SNAP Eligibility for Legal Immigrants in New York


The Supplemental Nutrition Assistance Program (SNAP) in New York provides qualified, low-income families and individuals with food stamps to purchase healthy foods. SNAP caters to both U.S. citizens as well as noncitizens, so long as they are legally residing in the country. In order for immigrants to obtain food stamp benefits in New York, they must be able to provide documents stating legal presence in the United States. Once an immigrant can prove legal presence, he or she can continue filling out the SNAP application, which will then go through the approval process. Read more about SNAP for immigrants below.

What are the SNAP eligibility requirements for legal immigrants?

In addition to meeting all the standard eligibility requirements for SNAP, immigrants must meet additional qualifications. The first is that the applicant must be a legally present immigrant. Next, immigrants applying for food stamps must meet one of the following additional requirements to qualify for New York SNAP, which include that the applicant must be:

  • A legal permanent residents (LPR) – must have been a resident in the U.S. for at least five years
  • A child under the age of 18
  • A victim of human trafficking
  • An individual receiving government benefits due to disability or blindness
  • A refugee
  • A certain American Indian who was born overseas
  • An elderly individual who was born on or before August 22, 1931 and was lawfully residing in the United States by August 22, 1996

A complete listing of eligibility requirements is available from the U.S. Department of Agriculture (USDA), along with the SNAP policy for noncitizens. Eligibility is far more complex than just meeting the list of requirements. Language problems or illiteracy issues make it difficult for some applicants. For others, there is a misconception that using SNAP benefits may somehow negatively affect a chance at citizenship.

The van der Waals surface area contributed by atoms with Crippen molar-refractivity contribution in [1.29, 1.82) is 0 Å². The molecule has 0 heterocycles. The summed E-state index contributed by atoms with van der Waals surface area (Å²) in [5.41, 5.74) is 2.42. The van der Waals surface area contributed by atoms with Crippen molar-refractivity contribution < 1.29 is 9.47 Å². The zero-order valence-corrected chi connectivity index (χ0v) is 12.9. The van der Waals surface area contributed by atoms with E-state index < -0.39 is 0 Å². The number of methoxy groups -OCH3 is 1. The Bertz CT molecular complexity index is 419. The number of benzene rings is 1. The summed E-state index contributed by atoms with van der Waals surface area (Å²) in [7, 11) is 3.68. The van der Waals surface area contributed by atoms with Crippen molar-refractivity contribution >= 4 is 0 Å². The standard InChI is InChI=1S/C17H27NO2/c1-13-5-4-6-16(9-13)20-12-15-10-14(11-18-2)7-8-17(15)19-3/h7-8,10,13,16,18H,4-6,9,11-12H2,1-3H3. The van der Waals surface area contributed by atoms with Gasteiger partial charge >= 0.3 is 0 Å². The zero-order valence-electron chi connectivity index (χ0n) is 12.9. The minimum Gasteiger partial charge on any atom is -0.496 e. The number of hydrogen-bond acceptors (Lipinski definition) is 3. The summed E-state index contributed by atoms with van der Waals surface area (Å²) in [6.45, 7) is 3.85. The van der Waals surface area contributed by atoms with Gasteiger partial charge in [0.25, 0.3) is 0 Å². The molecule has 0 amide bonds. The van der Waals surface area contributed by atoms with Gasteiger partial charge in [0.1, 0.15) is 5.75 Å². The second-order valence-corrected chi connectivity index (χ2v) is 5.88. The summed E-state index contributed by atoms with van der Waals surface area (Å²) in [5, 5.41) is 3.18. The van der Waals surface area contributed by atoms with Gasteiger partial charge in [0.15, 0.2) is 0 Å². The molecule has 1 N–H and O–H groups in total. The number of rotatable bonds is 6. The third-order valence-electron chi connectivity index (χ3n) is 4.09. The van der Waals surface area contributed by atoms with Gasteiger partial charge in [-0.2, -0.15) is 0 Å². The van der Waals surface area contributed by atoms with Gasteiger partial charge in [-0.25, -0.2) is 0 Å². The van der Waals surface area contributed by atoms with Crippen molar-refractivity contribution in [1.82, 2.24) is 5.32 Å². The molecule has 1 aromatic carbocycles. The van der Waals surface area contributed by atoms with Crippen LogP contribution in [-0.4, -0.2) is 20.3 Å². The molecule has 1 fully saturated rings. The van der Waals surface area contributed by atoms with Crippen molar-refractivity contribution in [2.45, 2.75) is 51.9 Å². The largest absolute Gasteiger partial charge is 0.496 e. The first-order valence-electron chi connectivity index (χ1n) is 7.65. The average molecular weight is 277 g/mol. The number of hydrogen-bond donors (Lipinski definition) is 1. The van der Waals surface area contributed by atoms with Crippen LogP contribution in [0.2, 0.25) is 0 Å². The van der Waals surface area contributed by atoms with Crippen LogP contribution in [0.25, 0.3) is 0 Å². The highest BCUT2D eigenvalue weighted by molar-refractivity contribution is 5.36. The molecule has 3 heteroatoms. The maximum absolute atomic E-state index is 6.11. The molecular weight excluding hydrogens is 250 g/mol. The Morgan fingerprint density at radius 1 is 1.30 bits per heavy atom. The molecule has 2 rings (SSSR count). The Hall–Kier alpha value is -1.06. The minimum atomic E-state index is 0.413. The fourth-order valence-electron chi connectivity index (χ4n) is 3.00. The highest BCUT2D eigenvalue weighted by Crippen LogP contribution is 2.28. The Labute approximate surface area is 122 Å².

Qualifications for Alien Children

Children under the age of 18 that are legally present in the U.S. are eligible for SNAP even if their parents are on a waiting list. Legal non-citizens who do not meet the eligibility requirements for themselves may still apply for SNAP for their children. Once they reach the age of 18, if they have been in the U.S. legally for five years, they may continue to qualify for SNAP.

What foods are and are not SNAP-eligible?

SNAP is intended to supplement households with nutritious foods. Benefits cannot be used for non-food items, such as dish soap, paper towels, pet foods, vitamins or hair products. Nor can SNAP be used to purchase prepared foods that are meant to be eaten onsite, such as hot deli foods. No beer, wine or tobacco products may be purchased using SNAP benefits. Live animals may not be purchased – with the exception of live fish for consumption, like lobsters and shellfish.

SNAP can be used to purchase what is considered luxury food, such as steak and decorated cakes from the bakery department. Junk food may also be purchased, including cookies, soda and ice cream. Seeds or plants that produce food for consumption are also eligible, such as tomato plants.

Where do legal immigrants apply for SNAP?

Legal immigrants may apply for SNAP at a local SNAP office, by mailing in an application, or by faxing the application. When filling out the application, make certain to fill as much information as possible on the form, so the process is not delayed. It must also be signed in order to be accepted.

How long does the food stamps application process take?

The application process for SNAP begins on the date the application is received. Once the application is received and reviewed, applicants are contacted for an interview, after which a decision is made. In circumstances where an applicant needs help right away, the SNAP office may consider expediting the decision. This allows households to receive an initial benefit within five days of applying. The application is still subject to the SNAP eligibility process and applicants will still need to provide any requested documents to finish the process.

Other Resources

For legal immigrants who do not qualify for SNAP at this time, there are other options available to provide food assistance. Local food pantries distribute food to the needy throughout New York, thanks to donations and sponsors. Community centers may include food programs for low-income families as well. Many religious institutions can also provide assistance regardless to those in need of meals.